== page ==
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Betty Ford Center Sues Cabbies|To Stop Tell-All Book on Clients

INDIO, Calif. (CN) - The Betty Ford Center sued two cab drivers and their business, claiming the married couple plan to reveal private medical information about its clients by publishing a book about famous people they drove to rehab.

The Betty Ford Center at Eisenhower sued Robin Burns, Kevin Burns and their company Classicab, in Riverside County Superior Court.

Betty Ford claims it signed a contract with the Burnses in April 2008, "individually and on behalf of Classicab," to provide taxi rides for patients to and from the rehab center.

The Burnses signed confidentially agreements, promising not to "discuss, transmit, or narrate" any patients' confidential information "except in the routine in the routine conduct of providing services to BFC," the complaint states.

They also signed Ford's code of ethics, "in which they agreed to ... not harm a patient, either physically or psychologically, and would not engage in any activity that could be construed as exploitation of patient for personal gain, including financial gain. Defendants also agreed not to name or give information about a patient or former patient," according to the complaint.

Ford claims that the Burneses and Classicab terminated the agreement on March 2, 2009, after the yearlong contract ended.

But that does not get them out of the confidentiality agreements and code of ethics, Ford says.

However, in July 2011, Ford says it "became aware of facts indicating that defendants Kevin Burns, Robin Burns and Classicab were contemplating writing a book about the individuals they transported to and from BFC during the terms of the contractual agreement between plaintiff and defendants."

Ford says it wrote to the defendants, demanding that the book not be published, because it would violate the agreements they signed. But the Burnses blew it off, Betty Ford says.

On Dec. 9, 2012, "defendants Robin Burns, Kevin Burns and Classicab advertised at Canada Fest 2012 at the Palm Springs Convention Center, via a display, for the summer release of their book titled 'Get in the Cab - You're Going to Rehab,'" the complaint states. "The advertisement depicts a sign with the words 'Betty Ford Center' and 'Palm Springs.'"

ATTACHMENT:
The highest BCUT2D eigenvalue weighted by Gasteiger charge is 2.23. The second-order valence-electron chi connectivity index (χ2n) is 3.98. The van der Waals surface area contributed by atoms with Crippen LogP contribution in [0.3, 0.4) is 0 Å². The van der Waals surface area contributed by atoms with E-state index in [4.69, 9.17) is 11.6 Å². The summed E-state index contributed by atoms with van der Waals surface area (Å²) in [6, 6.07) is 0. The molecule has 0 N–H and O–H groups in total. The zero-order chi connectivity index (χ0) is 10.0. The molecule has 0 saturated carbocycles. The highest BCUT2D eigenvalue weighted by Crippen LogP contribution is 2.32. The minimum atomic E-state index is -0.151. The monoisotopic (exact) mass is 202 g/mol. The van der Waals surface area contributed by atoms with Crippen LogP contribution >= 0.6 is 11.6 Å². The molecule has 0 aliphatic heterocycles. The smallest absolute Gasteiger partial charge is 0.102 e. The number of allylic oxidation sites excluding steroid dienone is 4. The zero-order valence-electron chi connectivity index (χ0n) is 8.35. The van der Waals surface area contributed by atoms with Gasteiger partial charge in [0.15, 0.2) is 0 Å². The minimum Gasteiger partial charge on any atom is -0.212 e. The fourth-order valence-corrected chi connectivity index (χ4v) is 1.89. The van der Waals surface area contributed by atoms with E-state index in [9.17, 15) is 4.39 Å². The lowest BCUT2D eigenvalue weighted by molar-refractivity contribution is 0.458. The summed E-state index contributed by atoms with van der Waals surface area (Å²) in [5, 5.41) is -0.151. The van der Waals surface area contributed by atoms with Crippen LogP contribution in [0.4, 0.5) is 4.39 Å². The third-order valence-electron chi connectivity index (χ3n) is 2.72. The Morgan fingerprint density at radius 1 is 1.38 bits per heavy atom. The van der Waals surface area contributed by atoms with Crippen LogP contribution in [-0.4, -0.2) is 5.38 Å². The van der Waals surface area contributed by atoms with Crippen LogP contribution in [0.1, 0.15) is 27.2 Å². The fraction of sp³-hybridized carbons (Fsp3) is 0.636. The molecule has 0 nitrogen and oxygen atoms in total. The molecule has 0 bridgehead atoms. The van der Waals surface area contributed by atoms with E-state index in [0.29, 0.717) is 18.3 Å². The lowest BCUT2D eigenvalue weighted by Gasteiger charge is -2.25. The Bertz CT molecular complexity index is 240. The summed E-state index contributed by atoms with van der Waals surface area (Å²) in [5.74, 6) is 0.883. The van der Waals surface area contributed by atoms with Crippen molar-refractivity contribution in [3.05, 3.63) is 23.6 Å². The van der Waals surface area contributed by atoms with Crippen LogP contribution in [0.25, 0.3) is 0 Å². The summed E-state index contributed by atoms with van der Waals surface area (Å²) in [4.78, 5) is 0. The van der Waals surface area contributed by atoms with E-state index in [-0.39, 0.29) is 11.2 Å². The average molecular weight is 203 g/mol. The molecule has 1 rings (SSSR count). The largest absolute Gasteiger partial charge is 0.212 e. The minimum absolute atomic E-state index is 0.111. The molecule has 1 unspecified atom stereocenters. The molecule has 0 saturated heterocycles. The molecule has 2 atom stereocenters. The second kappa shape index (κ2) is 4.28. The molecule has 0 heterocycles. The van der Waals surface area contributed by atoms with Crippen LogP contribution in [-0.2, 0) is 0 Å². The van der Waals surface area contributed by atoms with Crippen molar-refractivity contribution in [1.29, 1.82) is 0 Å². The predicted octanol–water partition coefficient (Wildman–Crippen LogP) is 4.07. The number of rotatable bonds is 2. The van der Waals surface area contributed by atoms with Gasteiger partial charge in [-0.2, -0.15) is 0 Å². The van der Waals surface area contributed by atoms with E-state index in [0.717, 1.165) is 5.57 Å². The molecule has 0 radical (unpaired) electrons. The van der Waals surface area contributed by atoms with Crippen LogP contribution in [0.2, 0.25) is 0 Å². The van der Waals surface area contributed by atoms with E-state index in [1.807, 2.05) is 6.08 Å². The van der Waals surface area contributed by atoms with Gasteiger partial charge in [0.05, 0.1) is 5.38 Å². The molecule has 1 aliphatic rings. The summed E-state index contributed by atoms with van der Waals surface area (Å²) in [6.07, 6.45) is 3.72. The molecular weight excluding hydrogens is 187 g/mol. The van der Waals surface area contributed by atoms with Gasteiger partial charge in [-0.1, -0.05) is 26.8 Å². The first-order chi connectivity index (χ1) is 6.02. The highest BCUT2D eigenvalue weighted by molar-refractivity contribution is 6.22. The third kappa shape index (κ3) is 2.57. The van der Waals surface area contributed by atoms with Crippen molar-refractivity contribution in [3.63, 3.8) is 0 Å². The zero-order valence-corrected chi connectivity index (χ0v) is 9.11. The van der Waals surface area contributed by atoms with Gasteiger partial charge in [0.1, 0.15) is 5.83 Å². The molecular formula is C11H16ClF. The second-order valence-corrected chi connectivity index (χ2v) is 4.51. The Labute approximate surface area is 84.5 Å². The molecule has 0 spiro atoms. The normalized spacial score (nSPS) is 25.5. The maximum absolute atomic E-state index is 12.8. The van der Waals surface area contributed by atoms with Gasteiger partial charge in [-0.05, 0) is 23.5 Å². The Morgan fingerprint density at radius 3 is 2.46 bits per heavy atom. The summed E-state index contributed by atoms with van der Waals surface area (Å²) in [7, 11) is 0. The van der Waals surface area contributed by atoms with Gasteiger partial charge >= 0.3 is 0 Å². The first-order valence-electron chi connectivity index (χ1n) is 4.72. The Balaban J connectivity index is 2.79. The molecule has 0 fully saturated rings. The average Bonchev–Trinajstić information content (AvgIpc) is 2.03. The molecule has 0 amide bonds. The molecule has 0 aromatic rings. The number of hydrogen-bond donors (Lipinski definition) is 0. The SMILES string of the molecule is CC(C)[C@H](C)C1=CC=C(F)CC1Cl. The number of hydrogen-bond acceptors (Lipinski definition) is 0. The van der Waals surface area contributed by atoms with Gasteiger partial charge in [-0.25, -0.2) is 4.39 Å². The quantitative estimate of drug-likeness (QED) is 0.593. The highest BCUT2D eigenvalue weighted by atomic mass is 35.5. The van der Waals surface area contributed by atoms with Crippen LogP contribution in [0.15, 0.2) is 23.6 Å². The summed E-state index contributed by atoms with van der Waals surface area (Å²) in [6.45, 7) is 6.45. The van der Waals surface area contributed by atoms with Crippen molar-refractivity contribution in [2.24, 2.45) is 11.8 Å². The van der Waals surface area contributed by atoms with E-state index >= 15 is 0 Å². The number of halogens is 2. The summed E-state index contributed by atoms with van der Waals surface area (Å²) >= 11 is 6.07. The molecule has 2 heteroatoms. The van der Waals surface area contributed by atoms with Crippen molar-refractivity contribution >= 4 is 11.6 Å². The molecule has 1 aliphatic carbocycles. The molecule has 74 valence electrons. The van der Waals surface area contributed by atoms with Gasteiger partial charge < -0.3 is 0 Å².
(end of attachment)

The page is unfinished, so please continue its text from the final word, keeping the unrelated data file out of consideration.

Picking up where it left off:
That day the Burnses also "handed out cards advertising their book 'Get in the Cab - You're Going to Rehab' on which the name 'Betty Ford Center' is prominently displayed on a sign," the complaint states.

"On the cards defendants handed out to advertise their book, it is written, 'True stories of taking people to rehab for over 13 years as the exclusive transportation for the Betty Ford Center.'"

Betty Ford says this claim is false, and the defendants know it.

It claims the defendants are advertising their book on the Internet, soliciting emails so they can let people know when the book hits shelves.

Ford claims the defendants are "using BFC's name in advertising for their book as well as in their book without the consent of BFC, disclosing protected health information of BFC and its patients without consent, and exploiting BFC and its patients for personal and financial gain."

It claims the defendants' ads depict Betty Ford in a false light by showing "a BCF patient being transported to or from BFC holding a martini glass out the window of the cab."

It claims the ad "misleads the public into believing the Betty Ford Center has allowed the use of its name in connection with a book, that it permits disclosure of private protected health information, including identities of its patients, and that it provides alcohol for or authorizes alcohol use by its patients being transported to and from its facility."

It claims the "public disclosure of private facts concerning BFC and its patients" in the book is damaging the center's reputation, interfering with its ability to treat patients, causing it to lose patients, and exposing it to "civil and administrative liability."

The Betty Ford Center seeks an injunction preventing the defendants from revealing its patients' private information and from using its name "in connection with any book or advertisement or merchandise."

It also seeks damages and punitive damages for breach of contract, negligence, public disclosure of private facts, false light, false advertising, intentional interference with contract, and violations of business law.

The Betty Ford Center is represented by Frederick M. Borges with Brobeck, West, Borges, Rosa & Douville, of Newport Beach.

Former First Lady Betty Ford and tire mogul Leonard Firestone opened the now-famous rehab center in Rancho Mirage in 1982. It has treated patients from "all over the world, many of whom are celebrities," the complaint states.

As a rehab center, the clinic must comply with state and federal laws protecting its patients' private medical information.

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